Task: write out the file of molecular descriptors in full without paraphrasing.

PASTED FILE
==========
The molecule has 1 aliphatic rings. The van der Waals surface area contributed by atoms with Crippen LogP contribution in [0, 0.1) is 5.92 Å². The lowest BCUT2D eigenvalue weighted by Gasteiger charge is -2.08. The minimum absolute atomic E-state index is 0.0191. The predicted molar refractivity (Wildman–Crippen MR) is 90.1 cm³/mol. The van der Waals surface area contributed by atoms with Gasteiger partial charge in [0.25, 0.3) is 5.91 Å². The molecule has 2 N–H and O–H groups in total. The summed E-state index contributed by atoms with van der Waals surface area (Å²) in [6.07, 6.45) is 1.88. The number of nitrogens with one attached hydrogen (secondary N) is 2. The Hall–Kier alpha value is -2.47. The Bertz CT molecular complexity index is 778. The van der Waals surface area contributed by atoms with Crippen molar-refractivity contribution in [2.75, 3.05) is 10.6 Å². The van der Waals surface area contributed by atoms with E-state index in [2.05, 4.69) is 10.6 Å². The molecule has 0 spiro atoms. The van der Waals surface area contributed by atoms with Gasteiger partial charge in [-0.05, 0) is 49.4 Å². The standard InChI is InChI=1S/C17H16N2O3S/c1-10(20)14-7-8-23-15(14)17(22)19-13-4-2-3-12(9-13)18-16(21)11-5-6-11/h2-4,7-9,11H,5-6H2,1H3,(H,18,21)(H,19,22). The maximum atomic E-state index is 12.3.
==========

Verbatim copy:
The molecule has 1 aliphatic rings. The van der Waals surface area contributed by atoms with Crippen LogP contribution in [0, 0.1) is 5.92 Å². The lowest BCUT2D eigenvalue weighted by Gasteiger charge is -2.08. The minimum absolute atomic E-state index is 0.0191. The predicted molar refractivity (Wildman–Crippen MR) is 90.1 cm³/mol. The van der Waals surface area contributed by atoms with Gasteiger partial charge in [0.25, 0.3) is 5.91 Å². The molecule has 2 N–H and O–H groups in total. The summed E-state index contributed by atoms with van der Waals surface area (Å²) in [6.07, 6.45) is 1.88. The number of nitrogens with one attached hydrogen (secondary N) is 2. The Hall–Kier alpha value is -2.47. The Bertz CT molecular complexity index is 778. The van der Waals surface area contributed by atoms with Crippen molar-refractivity contribution in [2.75, 3.05) is 10.6 Å². The van der Waals surface area contributed by atoms with E-state index in [2.05, 4.69) is 10.6 Å². The molecule has 0 spiro atoms. The van der Waals surface area contributed by atoms with Gasteiger partial charge in [-0.05, 0) is 49.4 Å². The standard InChI is InChI=1S/C17H16N2O3S/c1-10(20)14-7-8-23-15(14)17(22)19-13-4-2-3-12(9-13)18-16(21)11-5-6-11/h2-4,7-9,11H,5-6H2,1H3,(H,18,21)(H,19,22). The maximum atomic E-state index is 12.3.